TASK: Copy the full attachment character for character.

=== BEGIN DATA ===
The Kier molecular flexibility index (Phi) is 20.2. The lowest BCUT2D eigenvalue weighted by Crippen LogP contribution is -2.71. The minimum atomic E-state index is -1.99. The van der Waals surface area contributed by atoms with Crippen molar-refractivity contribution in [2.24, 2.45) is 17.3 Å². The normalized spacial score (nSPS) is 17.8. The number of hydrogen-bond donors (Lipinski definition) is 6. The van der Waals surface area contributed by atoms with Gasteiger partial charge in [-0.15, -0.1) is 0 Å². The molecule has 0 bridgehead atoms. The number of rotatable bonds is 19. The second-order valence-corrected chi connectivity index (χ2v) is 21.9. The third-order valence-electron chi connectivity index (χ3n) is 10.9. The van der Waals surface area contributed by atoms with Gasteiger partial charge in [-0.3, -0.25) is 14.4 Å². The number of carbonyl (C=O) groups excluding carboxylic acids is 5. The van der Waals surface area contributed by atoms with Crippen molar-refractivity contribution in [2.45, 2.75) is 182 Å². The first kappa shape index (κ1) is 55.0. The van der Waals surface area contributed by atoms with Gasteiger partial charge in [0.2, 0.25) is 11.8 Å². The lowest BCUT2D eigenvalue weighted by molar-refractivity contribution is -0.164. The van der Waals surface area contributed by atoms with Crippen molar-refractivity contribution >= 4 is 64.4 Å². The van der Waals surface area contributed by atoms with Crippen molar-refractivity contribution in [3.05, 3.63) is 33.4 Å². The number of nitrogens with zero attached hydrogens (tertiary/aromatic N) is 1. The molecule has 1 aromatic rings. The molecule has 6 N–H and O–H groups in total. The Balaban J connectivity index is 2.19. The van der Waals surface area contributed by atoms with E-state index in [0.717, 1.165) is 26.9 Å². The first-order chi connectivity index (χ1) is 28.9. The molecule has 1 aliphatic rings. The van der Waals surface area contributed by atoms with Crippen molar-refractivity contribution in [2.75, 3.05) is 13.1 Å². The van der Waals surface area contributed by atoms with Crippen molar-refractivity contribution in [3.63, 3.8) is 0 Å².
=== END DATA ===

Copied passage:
The Kier molecular flexibility index (Phi) is 20.2. The lowest BCUT2D eigenvalue weighted by Crippen LogP contribution is -2.71. The minimum atomic E-state index is -1.99. The van der Waals surface area contributed by atoms with Crippen molar-refractivity contribution in [2.24, 2.45) is 17.3 Å². The normalized spacial score (nSPS) is 17.8. The number of hydrogen-bond donors (Lipinski definition) is 6. The van der Waals surface area contributed by atoms with Gasteiger partial charge in [-0.15, -0.1) is 0 Å². The molecule has 0 bridgehead atoms. The number of rotatable bonds is 19. The second-order valence-corrected chi connectivity index (χ2v) is 21.9. The third-order valence-electron chi connectivity index (χ3n) is 10.9. The van der Waals surface area contributed by atoms with Gasteiger partial charge in [-0.3, -0.25) is 14.4 Å². The number of carbonyl (C=O) groups excluding carboxylic acids is 5. The van der Waals surface area contributed by atoms with Crippen molar-refractivity contribution in [2.45, 2.75) is 182 Å². The first kappa shape index (κ1) is 55.0. The van der Waals surface area contributed by atoms with Gasteiger partial charge in [0.2, 0.25) is 11.8 Å². The lowest BCUT2D eigenvalue weighted by molar-refractivity contribution is -0.164. The van der Waals surface area contributed by atoms with Crippen molar-refractivity contribution >= 4 is 64.4 Å². The van der Waals surface area contributed by atoms with Crippen molar-refractivity contribution in [3.05, 3.63) is 33.4 Å². The number of nitrogens with zero attached hydrogens (tertiary/aromatic N) is 1. The molecule has 1 aromatic rings. The molecule has 6 N–H and O–H groups in total. The Balaban J connectivity index is 2.19. The van der Waals surface area contributed by atoms with E-state index in [0.717, 1.165) is 26.9 Å². The first-order chi connectivity index (χ1) is 28.9. The molecule has 1 aliphatic rings. The van der Waals surface area contributed by atoms with Crippen molar-refractivity contribution in [2.75, 3.05) is 13.1 Å². The van der Waals surface area contributed by atoms with Crippen molar-refractivity contribution in [3.63, 3.8) is 0 Å².